8. "I know what you mean," said she; "but I know that, if a- man has violated the laws, he has no right to be shielded from punishment. If he has confessions and explanations to offer, it is well; but for you to plead his case, and, for money, shield him from the demands of law, seems to me no better than if, for money, you should conceal him from the officers of justice, under the plea that every man'has a right to get clear of the law if he can.

9. "But I am weak and can not talk, my son; and yet, if you will give me this solemn promise, it seems as if I should die easier. But you must do as you think best."

10. The young man bent over his dying mother, and, with much emotion, gave her the promise she desired. Tender was- the last kiss she gave him, warm the thanks which she expressed, and sweet the smile which she wore, and which 'was left on her countenance after her spirit had gone up to

meet the smiles of the Redeemer.

11. At the close of his professional studies the young man left the shadows of the Green Mountains ;* and, in a more sunny clime, in a large and thriving village, he opened his office as an attorney at law. He kept his office neat and in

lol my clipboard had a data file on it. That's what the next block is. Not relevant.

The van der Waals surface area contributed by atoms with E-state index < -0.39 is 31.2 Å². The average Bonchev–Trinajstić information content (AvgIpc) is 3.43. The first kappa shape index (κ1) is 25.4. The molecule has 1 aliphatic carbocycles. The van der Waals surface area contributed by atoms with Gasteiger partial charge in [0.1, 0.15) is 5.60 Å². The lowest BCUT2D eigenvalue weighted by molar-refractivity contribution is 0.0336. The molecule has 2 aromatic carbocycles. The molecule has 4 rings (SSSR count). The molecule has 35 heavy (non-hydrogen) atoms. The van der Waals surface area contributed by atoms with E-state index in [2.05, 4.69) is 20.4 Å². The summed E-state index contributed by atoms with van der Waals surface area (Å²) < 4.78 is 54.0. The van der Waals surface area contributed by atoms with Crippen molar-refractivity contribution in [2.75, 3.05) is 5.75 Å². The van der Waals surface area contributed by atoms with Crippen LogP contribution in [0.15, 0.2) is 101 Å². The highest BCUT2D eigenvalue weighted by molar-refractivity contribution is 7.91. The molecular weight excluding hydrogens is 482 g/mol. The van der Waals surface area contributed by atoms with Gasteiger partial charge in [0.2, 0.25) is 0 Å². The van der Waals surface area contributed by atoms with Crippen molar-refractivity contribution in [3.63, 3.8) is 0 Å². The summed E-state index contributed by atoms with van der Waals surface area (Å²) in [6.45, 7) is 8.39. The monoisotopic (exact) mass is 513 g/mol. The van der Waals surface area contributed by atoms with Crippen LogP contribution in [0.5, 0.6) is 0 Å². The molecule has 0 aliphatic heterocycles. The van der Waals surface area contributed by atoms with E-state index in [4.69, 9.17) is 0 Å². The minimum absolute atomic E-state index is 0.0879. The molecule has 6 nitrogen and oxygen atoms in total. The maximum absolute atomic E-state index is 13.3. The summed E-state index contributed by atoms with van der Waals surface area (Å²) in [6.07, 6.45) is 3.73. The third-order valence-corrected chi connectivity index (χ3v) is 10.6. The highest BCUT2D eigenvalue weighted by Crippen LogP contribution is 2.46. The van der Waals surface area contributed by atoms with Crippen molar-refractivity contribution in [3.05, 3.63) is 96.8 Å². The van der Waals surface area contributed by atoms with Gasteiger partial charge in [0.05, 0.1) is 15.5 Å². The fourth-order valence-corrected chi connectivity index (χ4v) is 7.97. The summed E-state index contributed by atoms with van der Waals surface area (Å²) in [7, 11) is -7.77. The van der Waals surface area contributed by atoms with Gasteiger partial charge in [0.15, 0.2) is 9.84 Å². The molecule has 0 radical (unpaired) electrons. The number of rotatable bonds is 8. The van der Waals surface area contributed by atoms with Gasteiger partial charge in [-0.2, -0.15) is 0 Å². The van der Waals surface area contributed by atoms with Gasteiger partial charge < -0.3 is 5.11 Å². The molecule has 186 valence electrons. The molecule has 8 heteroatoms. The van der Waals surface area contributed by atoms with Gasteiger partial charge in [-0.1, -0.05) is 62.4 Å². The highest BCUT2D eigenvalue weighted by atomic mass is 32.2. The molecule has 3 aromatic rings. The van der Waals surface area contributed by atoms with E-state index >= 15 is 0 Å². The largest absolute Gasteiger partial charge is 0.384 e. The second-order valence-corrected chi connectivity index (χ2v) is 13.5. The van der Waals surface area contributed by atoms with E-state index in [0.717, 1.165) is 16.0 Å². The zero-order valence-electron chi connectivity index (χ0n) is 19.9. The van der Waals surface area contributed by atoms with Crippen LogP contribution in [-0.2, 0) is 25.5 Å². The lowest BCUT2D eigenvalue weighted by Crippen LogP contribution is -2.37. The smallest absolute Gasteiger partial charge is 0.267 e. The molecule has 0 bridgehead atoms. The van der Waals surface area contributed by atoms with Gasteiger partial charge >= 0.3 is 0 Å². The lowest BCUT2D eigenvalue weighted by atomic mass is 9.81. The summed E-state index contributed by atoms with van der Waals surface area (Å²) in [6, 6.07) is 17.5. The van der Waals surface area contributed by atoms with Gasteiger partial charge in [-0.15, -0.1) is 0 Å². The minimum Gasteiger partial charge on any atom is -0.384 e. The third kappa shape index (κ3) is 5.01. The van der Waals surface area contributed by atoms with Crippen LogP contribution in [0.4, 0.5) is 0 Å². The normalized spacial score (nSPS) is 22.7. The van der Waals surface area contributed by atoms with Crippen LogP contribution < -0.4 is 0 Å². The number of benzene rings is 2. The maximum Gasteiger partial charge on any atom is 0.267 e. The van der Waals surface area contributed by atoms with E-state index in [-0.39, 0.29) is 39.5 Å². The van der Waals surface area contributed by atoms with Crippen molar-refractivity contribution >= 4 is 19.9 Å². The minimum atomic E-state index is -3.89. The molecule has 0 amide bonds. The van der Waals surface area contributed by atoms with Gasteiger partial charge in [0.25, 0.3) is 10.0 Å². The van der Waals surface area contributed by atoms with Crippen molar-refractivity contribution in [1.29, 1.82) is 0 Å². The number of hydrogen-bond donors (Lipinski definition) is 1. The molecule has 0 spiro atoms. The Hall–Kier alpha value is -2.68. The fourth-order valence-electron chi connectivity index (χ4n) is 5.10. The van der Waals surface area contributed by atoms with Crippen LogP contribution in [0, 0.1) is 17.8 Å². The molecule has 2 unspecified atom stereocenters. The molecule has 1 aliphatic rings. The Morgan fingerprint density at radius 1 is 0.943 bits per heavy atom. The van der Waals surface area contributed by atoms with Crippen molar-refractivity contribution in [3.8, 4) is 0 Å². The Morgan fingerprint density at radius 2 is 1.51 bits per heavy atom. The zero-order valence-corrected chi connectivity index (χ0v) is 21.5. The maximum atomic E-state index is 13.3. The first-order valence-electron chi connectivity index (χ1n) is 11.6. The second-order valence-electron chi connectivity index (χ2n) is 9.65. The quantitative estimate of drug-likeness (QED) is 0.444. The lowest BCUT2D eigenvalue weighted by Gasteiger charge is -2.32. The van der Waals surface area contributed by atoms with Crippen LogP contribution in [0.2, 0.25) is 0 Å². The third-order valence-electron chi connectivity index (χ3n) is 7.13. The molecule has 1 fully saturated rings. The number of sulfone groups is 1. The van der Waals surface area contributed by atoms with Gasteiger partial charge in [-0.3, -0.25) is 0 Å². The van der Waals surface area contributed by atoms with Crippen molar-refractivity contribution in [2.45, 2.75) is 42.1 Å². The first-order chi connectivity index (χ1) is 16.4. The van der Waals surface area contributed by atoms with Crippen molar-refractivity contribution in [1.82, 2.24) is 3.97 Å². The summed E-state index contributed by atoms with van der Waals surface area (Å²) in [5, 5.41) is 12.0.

* Green Mountains, a range of mountains in Vermont, extending through the whole length of the State. Their highest summits are Kiliington Peak, Camel's Rump, and Mansfield.

order, and his books were well studied; but no business came. People spoke well of him and admired the young man; but still, unless he could have business, their sympathy would avail nothing.

12. After waiting till "hope deferred made the heart sick," one bright morning a coarse-looking young man was seen coming toward the office. How the heart of the young lawyer bounded at the sight of his first client! What success, and cases, and fees danced in the vision in a moment!

13. "Are you the lawyer?" said the fellow, hastily taking off his hat .

14. "Yes, sir; that's my profession. What can I do for you?"

15. "Why, something of a job, I reckon. The fact is, I've got into a little trouble, and want a bit of help." And he took out a five-dollar bill, and laid it on the table.